Thursday, October 07, 2004

Breaking news Mexico Clears Wal-Mart Store Construction

Retail giant Wal-Mart Stores Inc. won a rare victory after Mexican officials and an international preservation group said no damage would be caused by building a discount store less than a mile from the ancient pyramids of Teotihuacan.

The announcement Wednesday by the State of Mexico and the Paris-based International Council On Monuments and Sites, Icomos, struck a blow to opponents who had vowed to block the store, claiming it would intrude upon and damage the archaeological site.

"The project in question does not damage the conservation of archaeological remains, nor the integrity, environmental or cultural values of the archaeological zone," according to the report by the Mexico chapter of Icomos.

Update on Port Angeles dig 14 skulls found in a pit at graving yard

LOWER ELWHA KLALLAM Tribal Chairwoman Frances G. Charles says a pit containing 14 human skulls has been uncovered at the graving yard site.

The discovery was made last week by archaeologists and tribal members working to complete an archaeological excavation at the waterfront property.

``The skulls were placed very carefully into a pit, and were all teenagers to young adults when buried,'' Charles said.

It is unknown if the skulls are male or female.

Fraud! Archaeologists find evidence of 300-year-old fraud

Evidence that one of the most powerful men in Scotland was stealing the country's money more than 300 years ago has been discovered at the site of the new Scottish Parliament. Archaeologists have found proof that the Third Earl of Lauderdale was melting down silver coins in his kitchen at Queensberry House in the 17th century.

In 1670, Lord Hatton, whose family name was Charles Maitland, was one of Scotland's most important men. He led a lavish lifestyle - with a stately home beside Holyrood in Edinburgh. His big brother effectively ran the country for Charles II. But all was not well - Lard Hatton was running out of cash.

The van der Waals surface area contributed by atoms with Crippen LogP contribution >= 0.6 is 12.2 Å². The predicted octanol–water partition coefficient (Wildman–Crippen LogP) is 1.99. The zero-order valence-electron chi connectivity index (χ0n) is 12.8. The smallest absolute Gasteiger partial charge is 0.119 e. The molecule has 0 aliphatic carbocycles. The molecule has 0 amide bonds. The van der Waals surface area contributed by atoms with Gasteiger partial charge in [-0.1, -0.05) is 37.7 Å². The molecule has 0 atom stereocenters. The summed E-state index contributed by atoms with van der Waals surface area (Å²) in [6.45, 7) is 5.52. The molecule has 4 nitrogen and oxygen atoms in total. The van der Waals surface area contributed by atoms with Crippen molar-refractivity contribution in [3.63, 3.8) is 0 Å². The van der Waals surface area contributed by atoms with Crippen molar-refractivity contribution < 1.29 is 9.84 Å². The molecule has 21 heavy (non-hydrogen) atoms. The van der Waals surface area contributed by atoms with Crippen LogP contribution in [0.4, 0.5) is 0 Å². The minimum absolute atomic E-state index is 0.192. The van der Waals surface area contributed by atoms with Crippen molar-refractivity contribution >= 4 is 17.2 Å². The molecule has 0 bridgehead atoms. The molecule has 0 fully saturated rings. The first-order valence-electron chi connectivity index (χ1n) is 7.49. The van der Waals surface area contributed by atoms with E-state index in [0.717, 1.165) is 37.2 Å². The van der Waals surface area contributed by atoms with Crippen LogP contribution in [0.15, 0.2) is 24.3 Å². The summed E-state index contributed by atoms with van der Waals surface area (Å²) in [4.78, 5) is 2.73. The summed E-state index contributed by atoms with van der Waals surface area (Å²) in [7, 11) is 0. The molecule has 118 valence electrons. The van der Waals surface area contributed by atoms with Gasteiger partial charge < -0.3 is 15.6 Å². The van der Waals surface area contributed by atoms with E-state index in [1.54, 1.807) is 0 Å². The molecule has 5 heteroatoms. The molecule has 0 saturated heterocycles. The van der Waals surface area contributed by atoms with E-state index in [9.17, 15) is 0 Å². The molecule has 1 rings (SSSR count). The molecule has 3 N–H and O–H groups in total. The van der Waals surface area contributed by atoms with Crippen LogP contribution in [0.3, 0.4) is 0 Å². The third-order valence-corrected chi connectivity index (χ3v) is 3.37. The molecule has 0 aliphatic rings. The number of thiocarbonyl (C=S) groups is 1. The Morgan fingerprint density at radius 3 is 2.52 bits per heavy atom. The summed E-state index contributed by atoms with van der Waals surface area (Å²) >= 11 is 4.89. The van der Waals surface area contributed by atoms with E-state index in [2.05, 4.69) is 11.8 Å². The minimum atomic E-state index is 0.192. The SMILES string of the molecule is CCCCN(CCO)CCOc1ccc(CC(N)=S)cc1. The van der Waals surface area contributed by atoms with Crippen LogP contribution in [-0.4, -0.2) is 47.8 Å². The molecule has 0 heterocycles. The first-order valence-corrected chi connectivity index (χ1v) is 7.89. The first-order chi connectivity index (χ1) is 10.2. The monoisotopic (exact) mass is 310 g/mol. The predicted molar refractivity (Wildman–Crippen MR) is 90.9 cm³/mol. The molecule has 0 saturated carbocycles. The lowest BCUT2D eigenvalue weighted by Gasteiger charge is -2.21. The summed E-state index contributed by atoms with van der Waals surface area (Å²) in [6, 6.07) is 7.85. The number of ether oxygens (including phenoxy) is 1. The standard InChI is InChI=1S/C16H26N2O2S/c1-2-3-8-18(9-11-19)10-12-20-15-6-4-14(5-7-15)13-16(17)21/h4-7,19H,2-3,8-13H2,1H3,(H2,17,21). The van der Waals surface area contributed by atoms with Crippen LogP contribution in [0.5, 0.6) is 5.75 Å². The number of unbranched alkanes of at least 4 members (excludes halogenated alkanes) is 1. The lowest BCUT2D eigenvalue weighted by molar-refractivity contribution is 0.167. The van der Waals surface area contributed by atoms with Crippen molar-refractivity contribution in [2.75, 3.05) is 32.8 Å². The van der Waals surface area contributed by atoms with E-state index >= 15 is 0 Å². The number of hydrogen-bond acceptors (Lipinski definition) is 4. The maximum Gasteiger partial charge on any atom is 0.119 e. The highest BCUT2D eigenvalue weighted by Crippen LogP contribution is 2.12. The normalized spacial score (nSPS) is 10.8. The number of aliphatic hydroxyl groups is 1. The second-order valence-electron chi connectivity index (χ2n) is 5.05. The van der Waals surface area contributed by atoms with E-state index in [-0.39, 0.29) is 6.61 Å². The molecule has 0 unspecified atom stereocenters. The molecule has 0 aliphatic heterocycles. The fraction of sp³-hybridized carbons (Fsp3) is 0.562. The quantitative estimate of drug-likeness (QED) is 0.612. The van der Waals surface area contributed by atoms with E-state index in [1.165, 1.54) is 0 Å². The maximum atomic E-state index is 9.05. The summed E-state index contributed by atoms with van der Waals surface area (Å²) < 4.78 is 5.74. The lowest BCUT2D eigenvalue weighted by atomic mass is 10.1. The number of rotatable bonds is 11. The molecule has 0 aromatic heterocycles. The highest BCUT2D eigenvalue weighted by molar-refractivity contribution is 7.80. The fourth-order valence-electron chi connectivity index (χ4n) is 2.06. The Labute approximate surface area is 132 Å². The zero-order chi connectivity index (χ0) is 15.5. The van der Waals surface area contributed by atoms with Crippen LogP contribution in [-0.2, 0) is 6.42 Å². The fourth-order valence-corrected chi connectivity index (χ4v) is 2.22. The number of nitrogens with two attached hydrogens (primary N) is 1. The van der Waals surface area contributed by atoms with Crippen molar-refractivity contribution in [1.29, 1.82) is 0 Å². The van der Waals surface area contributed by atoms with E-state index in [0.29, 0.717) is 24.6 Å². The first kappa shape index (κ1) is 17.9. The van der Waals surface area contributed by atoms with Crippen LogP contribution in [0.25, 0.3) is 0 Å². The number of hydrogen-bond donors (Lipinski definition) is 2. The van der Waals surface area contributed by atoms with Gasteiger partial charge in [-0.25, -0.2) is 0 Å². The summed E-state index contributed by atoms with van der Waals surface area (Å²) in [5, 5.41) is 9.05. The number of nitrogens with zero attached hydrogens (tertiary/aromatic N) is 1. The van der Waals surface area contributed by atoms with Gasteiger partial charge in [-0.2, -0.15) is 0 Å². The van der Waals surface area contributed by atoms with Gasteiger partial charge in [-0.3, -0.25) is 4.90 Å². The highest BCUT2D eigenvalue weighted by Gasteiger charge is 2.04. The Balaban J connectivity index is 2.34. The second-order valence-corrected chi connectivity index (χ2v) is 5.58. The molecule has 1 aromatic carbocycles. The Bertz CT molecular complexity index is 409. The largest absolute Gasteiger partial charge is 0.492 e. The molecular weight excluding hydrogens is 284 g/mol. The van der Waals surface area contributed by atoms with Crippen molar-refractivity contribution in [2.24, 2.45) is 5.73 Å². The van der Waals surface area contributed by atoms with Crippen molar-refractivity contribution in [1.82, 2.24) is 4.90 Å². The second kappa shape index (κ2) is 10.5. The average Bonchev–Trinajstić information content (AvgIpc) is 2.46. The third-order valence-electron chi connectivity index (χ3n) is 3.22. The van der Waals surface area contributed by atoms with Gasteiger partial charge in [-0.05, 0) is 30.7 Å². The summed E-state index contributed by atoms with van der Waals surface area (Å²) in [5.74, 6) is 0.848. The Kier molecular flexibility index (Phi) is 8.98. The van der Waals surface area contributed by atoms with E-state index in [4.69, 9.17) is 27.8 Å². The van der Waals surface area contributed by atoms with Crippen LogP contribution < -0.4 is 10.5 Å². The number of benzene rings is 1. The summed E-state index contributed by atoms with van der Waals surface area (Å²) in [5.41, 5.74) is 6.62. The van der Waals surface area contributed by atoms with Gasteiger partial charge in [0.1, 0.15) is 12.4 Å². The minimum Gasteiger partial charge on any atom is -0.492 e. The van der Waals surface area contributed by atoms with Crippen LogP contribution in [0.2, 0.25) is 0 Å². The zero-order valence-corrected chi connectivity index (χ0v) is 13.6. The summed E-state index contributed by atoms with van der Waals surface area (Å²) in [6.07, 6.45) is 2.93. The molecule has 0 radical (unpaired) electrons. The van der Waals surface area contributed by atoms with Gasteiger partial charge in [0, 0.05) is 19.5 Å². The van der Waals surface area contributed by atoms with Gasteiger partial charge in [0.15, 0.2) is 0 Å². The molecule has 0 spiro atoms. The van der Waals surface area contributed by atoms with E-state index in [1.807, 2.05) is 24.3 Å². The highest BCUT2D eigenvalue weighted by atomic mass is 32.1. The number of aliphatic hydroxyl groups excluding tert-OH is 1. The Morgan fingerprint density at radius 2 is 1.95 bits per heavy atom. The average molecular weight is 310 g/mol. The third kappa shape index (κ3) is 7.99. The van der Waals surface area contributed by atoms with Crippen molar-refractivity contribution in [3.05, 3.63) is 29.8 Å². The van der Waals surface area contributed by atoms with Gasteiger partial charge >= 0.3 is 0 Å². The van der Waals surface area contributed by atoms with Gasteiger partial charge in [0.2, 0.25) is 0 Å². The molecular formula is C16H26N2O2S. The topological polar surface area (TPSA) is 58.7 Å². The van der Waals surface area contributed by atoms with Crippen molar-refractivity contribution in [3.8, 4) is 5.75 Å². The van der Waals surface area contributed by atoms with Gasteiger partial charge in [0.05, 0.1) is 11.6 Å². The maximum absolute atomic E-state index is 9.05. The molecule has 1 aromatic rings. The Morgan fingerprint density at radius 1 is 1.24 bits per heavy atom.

Coffins shed light on Ancient Greeks

THE discovery of two large limestone coffins dating back 3,000 years could indicate that the ancient Greeks may have been more technologically advanced than previously thought, an archaeologist said today.

Each of the coffins, also known as a sarcophagus, was found in Ancient Corinth and dates back to 900 to 875 BC - a period known as the early Geometric period.

The name derives from the art of the period, mostly found on pots, with its characteristically linear designs and dots and lines forming zigzags and angles.

Also from Greece. . . Mersey archaeologist investigates lost society

AN ARCHAEOLOGIST from the University of Liverpool is uncovering the secrets of one of the world's oldest civilisations.

Dr Alan Greaves is looking at the people of the lost society of Ionia, which was in ancient Greece, now within the borders of Turkey.

He has been carrying out excavations in Turkey for the past decade and his findings have revealed new insights into the lives of the Ionian land workers. Previous studies have focused on Ionia's structures and literary texts, but little has been revealed about the day-to-day experiences of the Ionian people.

His work over the last decade has discovered the civilisation's structure and literature but little about the people's everyday lives, which is the subject of his latest work.

CSI: Toronto

Swansea skull centuries old